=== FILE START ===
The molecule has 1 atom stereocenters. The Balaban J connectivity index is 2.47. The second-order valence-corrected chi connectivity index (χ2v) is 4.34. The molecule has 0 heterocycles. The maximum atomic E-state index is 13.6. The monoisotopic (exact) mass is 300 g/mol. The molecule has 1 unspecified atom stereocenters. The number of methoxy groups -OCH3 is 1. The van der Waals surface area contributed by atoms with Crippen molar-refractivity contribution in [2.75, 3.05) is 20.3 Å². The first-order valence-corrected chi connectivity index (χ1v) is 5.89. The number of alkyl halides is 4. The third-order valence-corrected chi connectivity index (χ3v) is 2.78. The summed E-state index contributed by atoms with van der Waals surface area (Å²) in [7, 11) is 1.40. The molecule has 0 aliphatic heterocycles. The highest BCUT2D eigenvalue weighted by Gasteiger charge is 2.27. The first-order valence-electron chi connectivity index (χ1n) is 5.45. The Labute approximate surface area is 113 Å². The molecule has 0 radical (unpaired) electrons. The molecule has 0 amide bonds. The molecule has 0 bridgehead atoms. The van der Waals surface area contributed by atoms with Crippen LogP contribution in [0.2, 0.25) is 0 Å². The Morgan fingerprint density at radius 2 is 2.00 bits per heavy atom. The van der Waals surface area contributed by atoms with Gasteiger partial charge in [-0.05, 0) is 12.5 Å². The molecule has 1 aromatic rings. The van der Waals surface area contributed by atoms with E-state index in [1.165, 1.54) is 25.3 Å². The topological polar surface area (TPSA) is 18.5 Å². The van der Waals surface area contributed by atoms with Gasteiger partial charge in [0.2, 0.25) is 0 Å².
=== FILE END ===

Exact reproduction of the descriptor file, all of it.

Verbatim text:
The molecule has 1 atom stereocenters. The Balaban J connectivity index is 2.47. The second-order valence-corrected chi connectivity index (χ2v) is 4.34. The molecule has 0 heterocycles. The maximum atomic E-state index is 13.6. The monoisotopic (exact) mass is 300 g/mol. The molecule has 1 unspecified atom stereocenters. The number of methoxy groups -OCH3 is 1. The van der Waals surface area contributed by atoms with Crippen molar-refractivity contribution in [2.75, 3.05) is 20.3 Å². The first-order valence-corrected chi connectivity index (χ1v) is 5.89. The number of alkyl halides is 4. The third-order valence-corrected chi connectivity index (χ3v) is 2.78. The summed E-state index contributed by atoms with van der Waals surface area (Å²) in [7, 11) is 1.40. The molecule has 0 aliphatic heterocycles. The highest BCUT2D eigenvalue weighted by Gasteiger charge is 2.27. The first-order valence-electron chi connectivity index (χ1n) is 5.45. The Labute approximate surface area is 113 Å². The molecule has 0 radical (unpaired) electrons. The molecule has 0 amide bonds. The molecule has 0 bridgehead atoms. The van der Waals surface area contributed by atoms with Crippen LogP contribution in [0.2, 0.25) is 0 Å². The Morgan fingerprint density at radius 2 is 2.00 bits per heavy atom. The van der Waals surface area contributed by atoms with Gasteiger partial charge in [-0.05, 0) is 12.5 Å². The molecule has 1 aromatic rings. The van der Waals surface area contributed by atoms with E-state index in [1.165, 1.54) is 25.3 Å². The topological polar surface area (TPSA) is 18.5 Å². The van der Waals surface area contributed by atoms with Gasteiger partial charge in [0.2, 0.25) is 0 Å².